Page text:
What type of fish oil supplement should I take?

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Ask your doctor whether he or she recommends fish oil supplements for you and, if so, which ones would be best. Read labels carefully to see not only how much fish oil a supplement contains but how much of the potentially beneficial omega-3 fatty acids are in the supplement. A common amount is 180 milligrams (mg) of eicosapentaenoic acid (EPA) and 120 mg of docosahexaenoic acid (DHA) per supplement.

Pick a fish oil produced by a reputable company -- one that certifies that the oil is free of heavy metals. Be sure to consult with your doctor before taking fish oil supplements or any dietary supplement.
Kat Barefield, MS, RD
Nutrition & Dietetics
Capsules containing mercury-free omega-3 fatty acids from fish with 600 mg of omega-3s made up of 360 mg of EPA and 240 mg of DHA. This is the clear winner at this time based on volumes of recent studies. For the potential health benefits related to maintaining brain, heart, hearing and eye health, take 1 capsule daily if you’re not consuming 2-4 servings a week of fatty fish.

More info: Fish oils are fats found in fish with dark meat, including mackerel, lake trout, herring, sardines, albacore tuna and salmon, which are a rich source of long-chain polyunsaturated fatty acids (LCPUFA), better known as omega-3 fatty acids. The two most studied omega-3 fatty acids are the 20-carbon eicosapentaenoic acid (EPA) and the 22-carbon docosahexaenoic acid (DHA). These are the primary compounds in fish oils that scientists attribute to the health benefits of fish consumption. And by the way, a recent published review concluded that there is extensive evidence from three decades of research that fish oils, or more specifically the omega-3 polyunsaturated fatty acids (PUFAs) contained in them, are beneficial for everyone. This includes healthy people as a supplement for disease prevention as well as those with heart disease -- including post-myocardial infarction (MI) patients and those with heart failure, atherosclerosis, or atrial fibrillation.
William B. Salt II., MD
Gastroenterology
After a multivitamin, the second most important supplement for most people to take each day is fish oil, which contains important omega-3 fatty acids that were discussed in Dine Well. EPA (eicosapentaenoic acid) seems to have heart protective effects and DHA (docosahexaenoic acid) seems to be of benefit to the nervous system. Consider taking two to three grams (2,000 to 3,000 mg) of fish oil that contains both EPA and DHA. Be sure that you read the label and add the contents of DHA and EPA together to determine how much is contained in each capsule, because you want to take a total of two to three grams each day. Prescription forms of omega-3 fatty acids are also available.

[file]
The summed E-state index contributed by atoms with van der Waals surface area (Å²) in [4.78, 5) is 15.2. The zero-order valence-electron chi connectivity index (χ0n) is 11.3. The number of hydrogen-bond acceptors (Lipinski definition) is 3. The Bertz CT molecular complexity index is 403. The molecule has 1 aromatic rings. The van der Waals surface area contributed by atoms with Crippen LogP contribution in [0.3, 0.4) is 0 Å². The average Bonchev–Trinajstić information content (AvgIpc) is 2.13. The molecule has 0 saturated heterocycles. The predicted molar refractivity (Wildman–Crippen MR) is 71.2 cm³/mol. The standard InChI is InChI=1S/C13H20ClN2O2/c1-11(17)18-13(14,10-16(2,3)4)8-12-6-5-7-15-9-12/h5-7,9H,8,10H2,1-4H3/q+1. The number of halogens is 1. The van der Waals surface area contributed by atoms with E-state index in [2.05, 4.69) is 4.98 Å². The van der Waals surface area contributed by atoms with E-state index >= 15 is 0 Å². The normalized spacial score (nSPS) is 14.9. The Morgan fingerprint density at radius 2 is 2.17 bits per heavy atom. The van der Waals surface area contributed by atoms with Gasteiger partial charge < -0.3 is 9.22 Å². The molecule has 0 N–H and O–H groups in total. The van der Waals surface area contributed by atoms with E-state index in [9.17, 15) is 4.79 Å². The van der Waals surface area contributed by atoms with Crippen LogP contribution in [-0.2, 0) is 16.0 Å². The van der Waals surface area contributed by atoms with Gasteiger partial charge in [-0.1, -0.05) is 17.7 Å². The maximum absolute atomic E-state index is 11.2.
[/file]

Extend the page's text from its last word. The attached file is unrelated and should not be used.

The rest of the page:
Purchase a brand that is distilled and certified to be free of mercury and other toxins. According to a survey conducted by Consumer Reports, all of the top sixteen brands of fish oil have been verified to have the same high quality and purity of EPA and DHA as described on the label. Consumer Reports recommends that you shop by price. Don’t use cod liver oil because many brands contain too much vitamin A. Flaxseed oil doesn’t seem to have the same therapeutic effects of fish oil.
Still Hurting? FIND HEALTH! Discover What's Behind Your SYMPTOMS (That Doctors Can't Explain)

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Still Hurting? FIND HEALTH! Discover What's Behind Your SYMPTOMS (That Doctors Can't Explain)

Still Hurting? FIND HEALTH! presents a new model of disease, which empowers readers suffering with pain, symptoms (e.g., fatigue), and symptom syndromes (e.g., irritable bowel, fibromyalgia, chronic...

Continue Learning about Dietary Supplements

Dietary Supplements

Whether you're visiting the drug store, grocery or natural food shop you'll likely find an aisle where there are jars and bottles of things for you to put in your body that are neither foods nor medicines. Ranging from vitamins an...

d minerals to fiber and herbal remedies, these supplements are not regulated in the same way as either food or medicine. Some of them are backed by solid research, others are folk remedies or proprietary cures. If your diet does not include enough of certain vitamins or minerals, a supplement may be a good idea. Natural treatment for conditions like constipation may be effective. But because these substances are unregulated, it is always a good idea to educate yourself about the products and to use common sense when taking them. This is even more true if you are pregnant or taking a medicine that may be affected by supplements.
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Important: This content reflects information from various individuals and organizations and may offer alternative or opposing points of view. It should not be used for medical advice, diagnosis or treatment. As always, you should consult with your healthcare provider about your specific health needs.